As Mr. John Gilbert Cooper's name frequently occurs in Dodsley's Collection of Poems, and other publications, perhaps the following anecdotes may not be inappropriate; for, though unboundedly presuming, he certainly was an extraordinary man. He possessed a fine person, was an excellent classic scholar, and no man was admitted into loftier society; he was bred at Westminster, was a gentleman by birth and fortune, by marriage related to the Earl of Stamford, and, as a great contemporary said of him, "had he printed what he said, and burnt chiefly what he printed, he had been immortal;" — adding, "he was a man of the most brilliant wit and ready conversation I ever knew."
Cooper published, in Dodsley's Collection, "The Tomb of Shakspeare," and introduced to the world that beautiful poem, "Away let nought to Love displeasing," &c. the last stanza of which has been much admired. And I will venture to quote the beginning of a Prologue of his own, the fourth line of which, I think, is entitled to praise:
When Athens bloom'd in scientific charms,
And the world conquer'd more by arts than arms,
Each rising genius was the public care,
And snake hung Envy form'd no factious there.
Cooper laid claim to the following Song, of which I have not seen a copy in print; I give it only from memory:
The lass that I lov'd was as cheerful as day,
And as sweet as the blossoming hawthorn in May;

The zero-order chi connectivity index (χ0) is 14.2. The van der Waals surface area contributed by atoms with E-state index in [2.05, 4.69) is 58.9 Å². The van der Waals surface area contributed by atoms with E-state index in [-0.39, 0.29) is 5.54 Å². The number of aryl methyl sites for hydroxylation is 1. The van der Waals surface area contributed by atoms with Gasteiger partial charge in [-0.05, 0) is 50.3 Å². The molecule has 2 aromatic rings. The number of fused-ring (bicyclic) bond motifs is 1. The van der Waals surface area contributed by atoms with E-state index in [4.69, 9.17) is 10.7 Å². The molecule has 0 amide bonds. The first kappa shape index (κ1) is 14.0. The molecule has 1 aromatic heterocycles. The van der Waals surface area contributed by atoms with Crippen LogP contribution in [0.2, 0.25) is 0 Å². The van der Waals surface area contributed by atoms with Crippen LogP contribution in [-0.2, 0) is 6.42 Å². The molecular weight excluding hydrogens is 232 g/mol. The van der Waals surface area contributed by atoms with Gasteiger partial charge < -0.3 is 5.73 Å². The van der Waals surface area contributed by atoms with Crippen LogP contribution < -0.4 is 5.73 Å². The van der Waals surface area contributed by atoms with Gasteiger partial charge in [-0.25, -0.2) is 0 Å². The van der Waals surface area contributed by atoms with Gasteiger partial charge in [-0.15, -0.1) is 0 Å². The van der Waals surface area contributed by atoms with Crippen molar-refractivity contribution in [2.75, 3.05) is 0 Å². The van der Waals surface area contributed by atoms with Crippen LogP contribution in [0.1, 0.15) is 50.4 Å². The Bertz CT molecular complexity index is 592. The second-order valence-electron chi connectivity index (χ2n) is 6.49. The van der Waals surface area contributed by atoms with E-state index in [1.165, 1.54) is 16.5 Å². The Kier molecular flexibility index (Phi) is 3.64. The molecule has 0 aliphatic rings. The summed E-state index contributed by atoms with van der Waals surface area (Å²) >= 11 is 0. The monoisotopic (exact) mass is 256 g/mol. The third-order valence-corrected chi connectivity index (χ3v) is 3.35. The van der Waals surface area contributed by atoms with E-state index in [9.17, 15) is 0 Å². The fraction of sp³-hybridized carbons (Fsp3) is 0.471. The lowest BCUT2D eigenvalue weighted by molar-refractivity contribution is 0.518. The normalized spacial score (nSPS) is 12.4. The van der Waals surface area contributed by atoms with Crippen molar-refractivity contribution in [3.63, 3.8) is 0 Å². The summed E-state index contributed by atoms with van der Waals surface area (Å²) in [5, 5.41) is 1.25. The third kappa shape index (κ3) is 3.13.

Her temper was smooth as the down on the dove,
And her face was as fair as the Mother of Love.
Tho' wild as the pleasantest zephyr that sheds,
And receives gentle odours from violet beds;
Yet warm in affection as Phoebus at noon,
And as chaste as the silver-white beams of the moon.
Her mind was unsullied as new-fall'n snow,
Yet as lively as tints from young Iris's bow;
As clear as the stream, yet as smooth as the flood,
She, tho' witty, was wise; and tho' beautiful, good.
The charms which each virtue or grace had in store,
She cull'd, as the bee does the bloom of each flower,
Which treasur'd for me — Oh! how happy was I!
For tho' her's to collect, it was mine to enjoy.
Cooper's style was in general too flowery, but there cannot be a more just account of Garrick than he has given of him in one of his letters, printed by Dodsley in 1771, concerning Taste. Speaking of the deep-toned monotony of the former prevailing manner, he adds "This was the situation in which this great genius found the Stage about fourteen years ago; who, being blest with every internal and external qualification for representing human kind in all its subordinations, — having on the one hand a sound judgment, an elegant taste, a lively fancy, with the most penetrating discernment into the inmost of the heart, — and on the other, an expressive countenance, an eye full of lustre, a fine ear, a most musical and articulate voice, with an uncommon power to modulate it with ease to every transition of passion, — restored Nature to her lost empire upon the stage, and taught us by the conviction of our sympathizing souls, that kings themselves were men, and felt like the rest of their species."
It was to the credit of Cooper that he discovered the rising talents of [Richard] Farmer, and always gave him encouragement; though (to use a once fashionable phrase) Farmer was not a produceable young man.